By: Mario GOLuza

In June 2014, Florida Gov. Rick Scott enacted a law requiring MLB teams to negotiate directly with Cuban players who wanted to be eligible for tax breaks in an effort to prevent human-trafficking which was reflected in Los Angeles Dodgers Yasiel Puig’s case. However, like any other bill, strings were attached; something MLB agent Bartolo Hernandez is finding out the hard way.

Hernandez, who represents numerous Cuban-born MLB players including White Sox All-Star first baseman Jose Abreu, has been indicted on two charges of helping smuggle players in from Cuba, according to the Florida courts on Friday. Hernandez allegedly conspired with at least two other men in trafficking baseball players “for the purpose of commercial advantage and private financial gain.” If guilty, Hernandez faces forfeiture of $1.5 million and any benefits he may have reaped in contracts relating to players referred to in the indictment.

The indictment also links Hernandez to convicted smuggler Eliezer Lazo, who is serving a 14-year prison sentence, and Joel Martinez Hernandez (no relation), who assisted Lazo and is currently serving time for Medicare fraud.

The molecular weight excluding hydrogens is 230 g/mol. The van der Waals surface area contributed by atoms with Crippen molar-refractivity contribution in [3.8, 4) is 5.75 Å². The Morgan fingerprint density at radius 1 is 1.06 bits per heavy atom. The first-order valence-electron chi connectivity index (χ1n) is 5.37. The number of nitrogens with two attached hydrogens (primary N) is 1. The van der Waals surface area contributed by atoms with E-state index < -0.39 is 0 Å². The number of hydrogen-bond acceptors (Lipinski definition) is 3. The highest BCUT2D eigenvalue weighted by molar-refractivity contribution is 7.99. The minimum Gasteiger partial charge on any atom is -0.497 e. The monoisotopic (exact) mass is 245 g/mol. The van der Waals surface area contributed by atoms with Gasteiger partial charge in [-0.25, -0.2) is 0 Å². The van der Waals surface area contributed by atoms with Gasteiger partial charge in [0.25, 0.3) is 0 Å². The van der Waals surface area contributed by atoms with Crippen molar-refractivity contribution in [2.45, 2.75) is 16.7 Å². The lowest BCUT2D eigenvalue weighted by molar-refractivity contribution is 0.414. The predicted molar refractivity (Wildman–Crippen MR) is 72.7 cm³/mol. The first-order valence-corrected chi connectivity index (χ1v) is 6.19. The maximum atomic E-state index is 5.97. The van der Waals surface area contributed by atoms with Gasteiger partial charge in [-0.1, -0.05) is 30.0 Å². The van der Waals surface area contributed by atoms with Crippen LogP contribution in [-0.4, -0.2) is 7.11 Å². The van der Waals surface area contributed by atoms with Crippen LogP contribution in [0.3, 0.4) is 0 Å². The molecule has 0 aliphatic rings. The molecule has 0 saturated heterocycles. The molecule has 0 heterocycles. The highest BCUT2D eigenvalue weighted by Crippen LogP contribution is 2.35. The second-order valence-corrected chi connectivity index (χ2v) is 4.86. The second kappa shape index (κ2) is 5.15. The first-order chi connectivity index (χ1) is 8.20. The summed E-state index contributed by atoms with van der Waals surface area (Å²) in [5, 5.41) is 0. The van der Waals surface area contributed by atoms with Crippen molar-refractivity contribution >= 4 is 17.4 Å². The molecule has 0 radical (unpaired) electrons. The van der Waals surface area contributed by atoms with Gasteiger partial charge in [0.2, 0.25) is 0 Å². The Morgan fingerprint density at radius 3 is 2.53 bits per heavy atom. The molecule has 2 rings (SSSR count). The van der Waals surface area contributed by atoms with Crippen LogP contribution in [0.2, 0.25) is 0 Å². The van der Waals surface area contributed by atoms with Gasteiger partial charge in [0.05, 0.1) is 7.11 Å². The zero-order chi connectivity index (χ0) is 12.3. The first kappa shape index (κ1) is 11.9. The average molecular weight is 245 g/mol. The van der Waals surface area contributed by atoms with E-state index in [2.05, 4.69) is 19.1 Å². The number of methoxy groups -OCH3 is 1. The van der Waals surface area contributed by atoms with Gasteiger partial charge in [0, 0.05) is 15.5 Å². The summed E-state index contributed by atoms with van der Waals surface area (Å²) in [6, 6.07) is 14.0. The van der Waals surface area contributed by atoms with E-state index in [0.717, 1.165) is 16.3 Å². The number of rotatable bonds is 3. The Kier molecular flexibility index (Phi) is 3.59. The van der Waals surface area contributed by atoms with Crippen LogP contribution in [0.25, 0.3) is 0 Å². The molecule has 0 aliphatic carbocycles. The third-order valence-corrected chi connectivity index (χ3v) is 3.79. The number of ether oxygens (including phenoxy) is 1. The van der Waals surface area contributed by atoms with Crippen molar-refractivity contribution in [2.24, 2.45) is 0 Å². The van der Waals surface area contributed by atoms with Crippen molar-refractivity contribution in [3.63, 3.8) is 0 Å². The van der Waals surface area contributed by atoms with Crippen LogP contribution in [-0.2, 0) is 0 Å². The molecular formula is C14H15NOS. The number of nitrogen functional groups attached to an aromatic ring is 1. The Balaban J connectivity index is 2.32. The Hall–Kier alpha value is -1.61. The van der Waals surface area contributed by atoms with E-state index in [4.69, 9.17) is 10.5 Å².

In response to the allegations, Jeffrey E. Marcus (Hernandez’ attorney) stated: “As we will show at trial, Bart Hernandez is a talented and ethical sports agent who has always done right by his clients. Bart is innocent and the charges are baseless.”

Under MLB laws, a Cuban player who comes to the U.S. directly would have to enter the league’s amateur draft. This process can cost upwards of millions of dollars. However, if the player first establishes residency in another country, he may sign with any team as a free agent. Hernandez was attempting to bypass the “amateur draft” process by using this bill as a “loophole” for his Cuban players.

What does this mean?

Although Gov. Scott had the right intentions in taking preventative measures regarding human trafficking, Cuban players remain in a burdensome situation entering the MLB. So the question really is “How effective is this law?” Well, awaiting the Florida court’s decision, we will soon find out.


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